Friday, May 14, 2004
Stephen Czuleger Enters Campaign for Assistant Presiding Judge
Former CJA Officer Joins Colleagues Lichtman and House in Race for Post
By Kenneth Ofgang , Staff Writer
Los Angeles Superior Court Judge J. Stephen Czuleger has become the third candidate in the contest for assistant presiding judge of the court.
In a “Dear Colleague” letter dated May 3, Czuleger touted his 16 years on the local trial bench and his service as assistant supervising judge of the civil departments and earlier as assistant presiding judge of the criminal departments.
He also noted that he is a former California Judges Association vice president, has served on court and Judicial Council committees, and has experience lobbying in Sacramento on issues of interest to judges.
This will be Czuleger’s second bid for assistant presiding judge. He lost to current Presiding Judge Robert Dukes four years ago.
Entering the race earlier were Judges Peter D. Lichtman and Mary Thornton House. The voting is scheduled for October, with the winner taking office in January, when by tradition the current assistant presiding judge, William MacLaughlin, will become presiding judge.
If tradition holds, the winner of the assistant presiding judge contest will serve a two-year term as presiding judge in 2007 and 2008.
“The coming years offer many challenges to our court, including our relations with the AOC, with other Superior Courts, and with the Bar, and the need to manage ourselves in an effective and dignified manner,” Czuleger said in his letter. “....The progress we have made in these areas needs to continue. But rather than simply rely on where we have been, we must plan for the future, build on our accomplishments and execute a coherent design for which we are responsible, not a plan imposed on us by others.”
Czuleger identified several “clear priorities” for the next administration, including preserving “the stability of our local benefits,” maintaining “the service we provide to the public in our courtrooms” in the face of budget problems, and considering “the career goals of judicial officers...along with the needs of the Court” in making judicial assignments.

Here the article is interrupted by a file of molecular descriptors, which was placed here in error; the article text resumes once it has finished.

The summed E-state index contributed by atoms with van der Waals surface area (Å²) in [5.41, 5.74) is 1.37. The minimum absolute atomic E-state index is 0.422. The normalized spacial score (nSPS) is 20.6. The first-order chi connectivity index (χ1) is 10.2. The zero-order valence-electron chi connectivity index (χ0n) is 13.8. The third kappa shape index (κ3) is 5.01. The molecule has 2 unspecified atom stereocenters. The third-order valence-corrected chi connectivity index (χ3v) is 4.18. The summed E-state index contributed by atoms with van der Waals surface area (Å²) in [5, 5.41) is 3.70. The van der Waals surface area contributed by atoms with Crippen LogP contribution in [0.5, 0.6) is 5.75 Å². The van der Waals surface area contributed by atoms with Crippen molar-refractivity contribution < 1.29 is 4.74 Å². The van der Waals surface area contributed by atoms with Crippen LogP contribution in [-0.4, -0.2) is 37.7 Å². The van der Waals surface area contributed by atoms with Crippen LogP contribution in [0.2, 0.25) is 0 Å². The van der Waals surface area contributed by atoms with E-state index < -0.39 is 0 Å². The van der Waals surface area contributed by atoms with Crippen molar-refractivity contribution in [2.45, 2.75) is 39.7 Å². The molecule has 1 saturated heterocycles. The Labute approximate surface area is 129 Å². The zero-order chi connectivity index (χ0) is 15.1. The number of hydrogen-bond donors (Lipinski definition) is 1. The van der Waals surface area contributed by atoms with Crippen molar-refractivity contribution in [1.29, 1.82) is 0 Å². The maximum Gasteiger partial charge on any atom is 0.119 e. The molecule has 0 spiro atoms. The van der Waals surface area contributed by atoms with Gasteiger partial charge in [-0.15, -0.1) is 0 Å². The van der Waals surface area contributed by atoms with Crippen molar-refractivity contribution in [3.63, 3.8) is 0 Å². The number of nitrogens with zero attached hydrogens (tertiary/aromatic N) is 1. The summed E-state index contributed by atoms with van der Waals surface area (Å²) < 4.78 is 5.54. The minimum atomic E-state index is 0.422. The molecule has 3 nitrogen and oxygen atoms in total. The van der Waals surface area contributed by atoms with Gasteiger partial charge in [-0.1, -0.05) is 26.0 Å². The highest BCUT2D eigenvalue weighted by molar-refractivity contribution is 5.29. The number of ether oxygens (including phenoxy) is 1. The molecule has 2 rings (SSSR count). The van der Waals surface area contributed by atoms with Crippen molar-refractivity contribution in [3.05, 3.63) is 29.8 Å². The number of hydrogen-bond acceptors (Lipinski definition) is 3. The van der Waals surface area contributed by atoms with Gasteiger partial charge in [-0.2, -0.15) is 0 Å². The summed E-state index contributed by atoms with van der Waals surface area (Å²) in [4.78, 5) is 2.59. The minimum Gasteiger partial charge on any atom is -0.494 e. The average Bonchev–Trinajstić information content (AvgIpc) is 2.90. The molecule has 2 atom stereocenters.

A former Superior Court judge who saw the letter, speaking on condition of anonymity, questioned those priorities, particularly as to whether the court leadership ought to be involved in the issue of local benefits, which has been a controversy around the state.
Chief Justice Ronald M. George went so far as to suggest at the CJA annual meeting several years ago that such benefits not only provoke the ire of judges in the counties that don’t give them, but may violate a state constitutional requirement that judicial pay be uniform throughout the state.
But House said she shares Czuleger’s concerns.
Part of the job of the court leadership, House told the MetNews, is working to assure that “the highest quality people” are encouraged to seek and retain judgeships. Local benefits are part of that, House said, commenting that “it’s not just an L.A. issue” but affects judges in at least 15 counties.
House added that she has spoken to both of her opponents and expects “a collegial race.”
She, Lichtman, and Czuleger “all have something different to offer,” she commented, while adding:
“I think my experience best meets the needs of the court, otherwise I wouldn’t be running.”
Czuleger, 53, was appointed to the Superior Court by then-Gov. George Deukmejian in 1990.
He graduated from the University of Santa Clara in 1973 and from Loyola University Law School in 1976. He was an assistant U.S. attorney in Los Angeles from 1977 to 1979; an associate with Bird, Marella, Boxer, Wolpert & Matz from 1979 to 1982; and a special attorney with the Justice Department Organized Crime Strike Force in San Francisco from 1982 to 1984.
He returned to the U.S. Attorney’s Office in 1984 and served there until his appointment to the Los Angeles Municipal Court by Deukmejian in 1988.
Copyright 2004, Metropolitan News Company